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‘A Room at the Inn?’ – Bishops’ pastoral letter on housing and homelessness

On the first day of the Autumn 2018 General Meeting of the Irish Catholic Bishops’ Conference, a press conference was held in the Columba Centre of Saint Patrick’s College, Maynooth, to launch a pastoral letter on housing and homelessness, A Room at the Inn?.  In attendance at the press conference were Bishop Kevin Doran of Elphin and acting chair of the Council for Justice and Peace; Father Seán Donohoe OFM Cap, co-director of the Capuchin Day Centre in Dublin city; and Dr Emer Crooke, research coordinator of the Council for Justice and Peace. 

The Bishops’ pastoral message A Room at the Inn? addresses the root causes of the housing crisis and offers solidarity with anyone experiencing homelessness.  The dignity which, as Catholics, we recognise in every person, must be reflected in the reality of life in our society.  The key findings of A Room at the Inn? are:  

  • housing be recognised as a human right and that it should be safe, affordable and appropriate;
  • the provision of housing cannot be left solely to the market;
  • housing should not be treated as any other commodity;
  • housing policies should recognise the rights of families and seek to bring about greater equality in our society;
  • action must be taken to increase the supply and reduce the price of housing;
  • the private rental sector needs to ensure fair pricing and security of tenure in the context of its recent growth at the expense of home ownership and social housing;
  • cooperative housing should be encouraged and supported with the introduction of a new ‘Cost Rental’ sector which focuses on actual cost of providing housing and not profit;
  • taxation be considered for vacant sites; close tax loopholes and use compulsory purchase powers to utilise potential sites which lie undeveloped for a lengthy period of time;
  • the making of enormous profits through land speculation in housing developments and in maintaining high rents is particularly damaging to society;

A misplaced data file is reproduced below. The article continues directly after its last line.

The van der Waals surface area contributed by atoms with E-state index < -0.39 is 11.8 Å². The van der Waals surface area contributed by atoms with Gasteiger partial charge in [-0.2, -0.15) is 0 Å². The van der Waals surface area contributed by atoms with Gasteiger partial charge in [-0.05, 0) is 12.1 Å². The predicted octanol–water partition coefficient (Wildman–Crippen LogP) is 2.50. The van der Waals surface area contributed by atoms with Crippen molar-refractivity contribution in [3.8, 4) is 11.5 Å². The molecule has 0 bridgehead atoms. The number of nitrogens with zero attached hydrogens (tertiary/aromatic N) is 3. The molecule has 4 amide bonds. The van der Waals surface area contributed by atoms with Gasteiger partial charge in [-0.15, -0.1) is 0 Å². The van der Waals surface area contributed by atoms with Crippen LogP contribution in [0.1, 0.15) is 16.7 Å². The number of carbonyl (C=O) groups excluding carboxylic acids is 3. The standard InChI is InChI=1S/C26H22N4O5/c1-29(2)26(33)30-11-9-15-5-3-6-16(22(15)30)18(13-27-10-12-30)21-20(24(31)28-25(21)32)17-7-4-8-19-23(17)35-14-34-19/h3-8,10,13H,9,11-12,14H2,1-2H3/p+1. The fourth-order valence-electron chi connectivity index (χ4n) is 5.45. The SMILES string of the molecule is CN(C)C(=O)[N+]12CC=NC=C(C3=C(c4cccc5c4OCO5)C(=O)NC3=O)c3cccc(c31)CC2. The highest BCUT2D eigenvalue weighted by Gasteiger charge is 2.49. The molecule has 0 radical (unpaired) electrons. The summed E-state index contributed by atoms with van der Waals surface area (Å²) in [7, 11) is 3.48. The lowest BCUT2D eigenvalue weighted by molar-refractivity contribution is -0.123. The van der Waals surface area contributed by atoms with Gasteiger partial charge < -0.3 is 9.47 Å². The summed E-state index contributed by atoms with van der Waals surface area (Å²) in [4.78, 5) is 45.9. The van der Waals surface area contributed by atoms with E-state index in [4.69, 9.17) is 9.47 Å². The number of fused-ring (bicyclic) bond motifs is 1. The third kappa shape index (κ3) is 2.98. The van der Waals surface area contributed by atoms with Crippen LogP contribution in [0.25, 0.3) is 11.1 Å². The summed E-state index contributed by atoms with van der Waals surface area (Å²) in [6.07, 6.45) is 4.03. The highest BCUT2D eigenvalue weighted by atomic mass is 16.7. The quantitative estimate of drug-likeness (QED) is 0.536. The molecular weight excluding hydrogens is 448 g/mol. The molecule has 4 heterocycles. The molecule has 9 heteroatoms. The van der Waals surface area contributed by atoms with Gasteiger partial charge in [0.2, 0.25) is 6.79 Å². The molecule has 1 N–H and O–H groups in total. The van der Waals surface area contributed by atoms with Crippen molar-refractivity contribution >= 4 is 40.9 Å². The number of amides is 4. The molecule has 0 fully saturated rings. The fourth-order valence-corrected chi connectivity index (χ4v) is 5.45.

• the accommodation needs of the Travelling Community and of asylum seekers must be addressed in a housing strategy;
  • housing provision should take account of environmental sustainability and the use of proper building standards to ensure quality of living for occupants;
  • housing provision should take account of rural and urban development policies;
  • housing policy should be committed to ensuring that those employed in the construction sector can work in safe, secure and fair working environments;
  • energy poverty is widespread in Ireland and many are living in substandard or in minimal standards of accommodation;
  • the absence of adequate housing occurs as a result of governments prioritising other objectives over the provision of housing which is necessary for the dignity of the person;
  • an absence of an adequate and a secure home for children will impact on their life in terms of education, employment and health;
  • allowing a continuation of the disparity between those who have adequate and affordable housing and those who are poorly housed or without a home will create a divided society;
  • There needs to be an open debate about how public policy can serve to reclaim housing from global markets so that its primary and essential purpose is realised.

Please see the following link to the full text of A Room at the Inn? : Bishops’ pastoral letter on Housing and Homelessness ‘A Room at the Inn?’

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